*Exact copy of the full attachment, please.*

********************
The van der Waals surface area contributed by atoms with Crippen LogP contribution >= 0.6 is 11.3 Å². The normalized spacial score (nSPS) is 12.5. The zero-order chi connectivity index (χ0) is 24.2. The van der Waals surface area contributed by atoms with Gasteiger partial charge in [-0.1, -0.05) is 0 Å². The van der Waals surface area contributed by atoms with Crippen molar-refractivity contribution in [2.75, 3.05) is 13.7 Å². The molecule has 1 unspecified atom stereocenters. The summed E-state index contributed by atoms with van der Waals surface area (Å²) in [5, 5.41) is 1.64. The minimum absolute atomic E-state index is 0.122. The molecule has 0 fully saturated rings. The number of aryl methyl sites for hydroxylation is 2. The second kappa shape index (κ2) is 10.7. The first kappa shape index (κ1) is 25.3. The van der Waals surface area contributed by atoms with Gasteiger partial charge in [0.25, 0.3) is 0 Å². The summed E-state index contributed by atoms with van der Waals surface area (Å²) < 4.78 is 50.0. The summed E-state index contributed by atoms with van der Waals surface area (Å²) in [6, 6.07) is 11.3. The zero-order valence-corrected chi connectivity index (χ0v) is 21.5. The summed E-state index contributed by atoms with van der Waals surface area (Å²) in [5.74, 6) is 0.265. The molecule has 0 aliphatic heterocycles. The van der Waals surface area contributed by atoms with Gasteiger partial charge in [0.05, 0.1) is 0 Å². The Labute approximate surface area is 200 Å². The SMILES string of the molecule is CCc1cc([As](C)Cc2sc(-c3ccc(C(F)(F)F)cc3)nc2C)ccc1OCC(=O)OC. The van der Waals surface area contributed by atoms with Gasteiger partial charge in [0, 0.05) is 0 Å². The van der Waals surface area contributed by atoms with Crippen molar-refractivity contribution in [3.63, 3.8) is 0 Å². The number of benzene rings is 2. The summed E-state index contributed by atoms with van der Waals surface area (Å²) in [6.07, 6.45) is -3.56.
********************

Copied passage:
The van der Waals surface area contributed by atoms with Crippen LogP contribution >= 0.6 is 11.3 Å². The normalized spacial score (nSPS) is 12.5. The zero-order chi connectivity index (χ0) is 24.2. The van der Waals surface area contributed by atoms with Gasteiger partial charge in [-0.1, -0.05) is 0 Å². The van der Waals surface area contributed by atoms with Crippen molar-refractivity contribution in [2.75, 3.05) is 13.7 Å². The molecule has 1 unspecified atom stereocenters. The summed E-state index contributed by atoms with van der Waals surface area (Å²) in [5, 5.41) is 1.64. The minimum absolute atomic E-state index is 0.122. The molecule has 0 fully saturated rings. The number of aryl methyl sites for hydroxylation is 2. The second kappa shape index (κ2) is 10.7. The first kappa shape index (κ1) is 25.3. The van der Waals surface area contributed by atoms with Gasteiger partial charge in [0.25, 0.3) is 0 Å². The summed E-state index contributed by atoms with van der Waals surface area (Å²) < 4.78 is 50.0. The summed E-state index contributed by atoms with van der Waals surface area (Å²) in [6, 6.07) is 11.3. The zero-order valence-corrected chi connectivity index (χ0v) is 21.5. The summed E-state index contributed by atoms with van der Waals surface area (Å²) in [5.74, 6) is 0.265. The molecule has 0 aliphatic heterocycles. The van der Waals surface area contributed by atoms with Gasteiger partial charge in [0.05, 0.1) is 0 Å². The Labute approximate surface area is 200 Å². The SMILES string of the molecule is CCc1cc([As](C)Cc2sc(-c3ccc(C(F)(F)F)cc3)nc2C)ccc1OCC(=O)OC. The van der Waals surface area contributed by atoms with Gasteiger partial charge in [0, 0.05) is 0 Å². The van der Waals surface area contributed by atoms with Crippen molar-refractivity contribution in [3.63, 3.8) is 0 Å². The number of benzene rings is 2. The summed E-state index contributed by atoms with van der Waals surface area (Å²) in [6.07, 6.45) is -3.56.